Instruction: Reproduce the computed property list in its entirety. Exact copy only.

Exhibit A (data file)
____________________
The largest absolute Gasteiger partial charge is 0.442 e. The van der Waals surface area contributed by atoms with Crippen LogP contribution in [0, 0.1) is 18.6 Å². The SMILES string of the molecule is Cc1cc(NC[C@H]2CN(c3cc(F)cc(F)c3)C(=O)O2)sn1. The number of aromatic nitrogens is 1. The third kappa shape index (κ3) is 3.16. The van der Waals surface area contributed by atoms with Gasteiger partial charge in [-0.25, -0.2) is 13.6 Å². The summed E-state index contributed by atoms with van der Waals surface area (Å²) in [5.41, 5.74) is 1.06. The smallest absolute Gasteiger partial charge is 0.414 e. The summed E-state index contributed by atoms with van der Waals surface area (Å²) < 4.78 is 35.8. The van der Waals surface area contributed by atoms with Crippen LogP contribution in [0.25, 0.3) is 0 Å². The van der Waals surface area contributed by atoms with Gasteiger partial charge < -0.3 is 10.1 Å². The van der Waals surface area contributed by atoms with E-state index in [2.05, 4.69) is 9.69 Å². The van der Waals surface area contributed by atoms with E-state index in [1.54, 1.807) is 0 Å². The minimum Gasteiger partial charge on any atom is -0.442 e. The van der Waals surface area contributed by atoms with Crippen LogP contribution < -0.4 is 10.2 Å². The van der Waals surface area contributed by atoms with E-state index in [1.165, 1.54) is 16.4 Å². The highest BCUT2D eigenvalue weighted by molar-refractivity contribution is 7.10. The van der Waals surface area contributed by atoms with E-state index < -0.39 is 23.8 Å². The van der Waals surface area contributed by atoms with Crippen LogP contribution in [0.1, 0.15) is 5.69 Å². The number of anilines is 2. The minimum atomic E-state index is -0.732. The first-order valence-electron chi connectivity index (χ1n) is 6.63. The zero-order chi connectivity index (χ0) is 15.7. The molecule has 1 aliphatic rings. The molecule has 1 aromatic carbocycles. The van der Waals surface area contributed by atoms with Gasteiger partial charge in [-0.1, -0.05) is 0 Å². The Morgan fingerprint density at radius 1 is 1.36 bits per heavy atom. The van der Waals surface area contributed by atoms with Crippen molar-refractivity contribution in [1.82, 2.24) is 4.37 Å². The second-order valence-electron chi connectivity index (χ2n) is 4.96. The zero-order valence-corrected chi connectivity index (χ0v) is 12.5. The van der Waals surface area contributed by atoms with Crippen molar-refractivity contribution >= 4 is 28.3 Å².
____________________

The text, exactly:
The largest absolute Gasteiger partial charge is 0.442 e. The van der Waals surface area contributed by atoms with Crippen LogP contribution in [0, 0.1) is 18.6 Å². The SMILES string of the molecule is Cc1cc(NC[C@H]2CN(c3cc(F)cc(F)c3)C(=O)O2)sn1. The number of aromatic nitrogens is 1. The third kappa shape index (κ3) is 3.16. The van der Waals surface area contributed by atoms with Gasteiger partial charge in [-0.25, -0.2) is 13.6 Å². The summed E-state index contributed by atoms with van der Waals surface area (Å²) in [5.41, 5.74) is 1.06. The smallest absolute Gasteiger partial charge is 0.414 e. The summed E-state index contributed by atoms with van der Waals surface area (Å²) < 4.78 is 35.8. The van der Waals surface area contributed by atoms with Crippen LogP contribution in [0.25, 0.3) is 0 Å². The van der Waals surface area contributed by atoms with Gasteiger partial charge < -0.3 is 10.1 Å². The van der Waals surface area contributed by atoms with E-state index in [2.05, 4.69) is 9.69 Å². The van der Waals surface area contributed by atoms with E-state index in [1.54, 1.807) is 0 Å². The minimum Gasteiger partial charge on any atom is -0.442 e. The van der Waals surface area contributed by atoms with Crippen LogP contribution < -0.4 is 10.2 Å². The van der Waals surface area contributed by atoms with E-state index in [1.165, 1.54) is 16.4 Å². The highest BCUT2D eigenvalue weighted by molar-refractivity contribution is 7.10. The van der Waals surface area contributed by atoms with E-state index < -0.39 is 23.8 Å². The van der Waals surface area contributed by atoms with Crippen LogP contribution in [0.1, 0.15) is 5.69 Å². The number of anilines is 2. The minimum atomic E-state index is -0.732. The first-order valence-electron chi connectivity index (χ1n) is 6.63. The zero-order chi connectivity index (χ0) is 15.7. The molecule has 1 aliphatic rings. The molecule has 1 aromatic carbocycles. The van der Waals surface area contributed by atoms with Gasteiger partial charge in [-0.1, -0.05) is 0 Å². The Morgan fingerprint density at radius 1 is 1.36 bits per heavy atom. The van der Waals surface area contributed by atoms with Crippen molar-refractivity contribution in [1.82, 2.24) is 4.37 Å². The second-order valence-electron chi connectivity index (χ2n) is 4.96. The zero-order valence-corrected chi connectivity index (χ0v) is 12.5. The van der Waals surface area contributed by atoms with Crippen molar-refractivity contribution >= 4 is 28.3 Å².